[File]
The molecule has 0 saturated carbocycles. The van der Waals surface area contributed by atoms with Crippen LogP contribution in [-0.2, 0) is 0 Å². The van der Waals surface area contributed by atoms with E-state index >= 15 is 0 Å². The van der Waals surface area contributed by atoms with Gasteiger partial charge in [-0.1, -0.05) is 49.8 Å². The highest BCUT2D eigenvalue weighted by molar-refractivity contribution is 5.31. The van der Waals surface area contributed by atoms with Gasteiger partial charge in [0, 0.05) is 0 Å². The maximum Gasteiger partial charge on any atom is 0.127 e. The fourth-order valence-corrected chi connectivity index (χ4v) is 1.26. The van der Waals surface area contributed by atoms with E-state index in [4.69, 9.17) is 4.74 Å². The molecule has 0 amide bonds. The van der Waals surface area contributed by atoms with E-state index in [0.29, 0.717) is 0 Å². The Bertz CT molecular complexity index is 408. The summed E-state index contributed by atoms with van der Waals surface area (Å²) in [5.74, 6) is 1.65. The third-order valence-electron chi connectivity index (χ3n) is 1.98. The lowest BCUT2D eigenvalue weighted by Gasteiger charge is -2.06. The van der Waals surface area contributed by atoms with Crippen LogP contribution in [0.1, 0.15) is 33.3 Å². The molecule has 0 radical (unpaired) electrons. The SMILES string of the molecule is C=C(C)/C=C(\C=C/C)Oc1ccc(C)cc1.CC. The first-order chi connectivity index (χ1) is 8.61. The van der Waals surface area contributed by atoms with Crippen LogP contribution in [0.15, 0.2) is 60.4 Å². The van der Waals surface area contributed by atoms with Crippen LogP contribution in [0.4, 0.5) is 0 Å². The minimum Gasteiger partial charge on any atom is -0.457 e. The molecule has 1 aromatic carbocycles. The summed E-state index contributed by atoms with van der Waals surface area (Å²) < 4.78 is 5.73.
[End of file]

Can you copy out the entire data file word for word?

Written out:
The molecule has 0 saturated carbocycles. The van der Waals surface area contributed by atoms with Crippen LogP contribution in [-0.2, 0) is 0 Å². The van der Waals surface area contributed by atoms with E-state index >= 15 is 0 Å². The van der Waals surface area contributed by atoms with Gasteiger partial charge in [-0.1, -0.05) is 49.8 Å². The highest BCUT2D eigenvalue weighted by molar-refractivity contribution is 5.31. The van der Waals surface area contributed by atoms with Gasteiger partial charge in [0, 0.05) is 0 Å². The maximum Gasteiger partial charge on any atom is 0.127 e. The fourth-order valence-corrected chi connectivity index (χ4v) is 1.26. The van der Waals surface area contributed by atoms with E-state index in [4.69, 9.17) is 4.74 Å². The molecule has 0 amide bonds. The van der Waals surface area contributed by atoms with E-state index in [0.29, 0.717) is 0 Å². The Bertz CT molecular complexity index is 408. The summed E-state index contributed by atoms with van der Waals surface area (Å²) in [5.74, 6) is 1.65. The third-order valence-electron chi connectivity index (χ3n) is 1.98. The lowest BCUT2D eigenvalue weighted by Gasteiger charge is -2.06. The van der Waals surface area contributed by atoms with Crippen LogP contribution in [0.1, 0.15) is 33.3 Å². The molecule has 0 radical (unpaired) electrons. The SMILES string of the molecule is C=C(C)/C=C(\C=C/C)Oc1ccc(C)cc1.CC. The first-order chi connectivity index (χ1) is 8.61. The van der Waals surface area contributed by atoms with Crippen LogP contribution in [0.15, 0.2) is 60.4 Å². The van der Waals surface area contributed by atoms with Crippen LogP contribution in [0.4, 0.5) is 0 Å². The minimum Gasteiger partial charge on any atom is -0.457 e. The molecule has 1 aromatic carbocycles. The summed E-state index contributed by atoms with van der Waals surface area (Å²) < 4.78 is 5.73.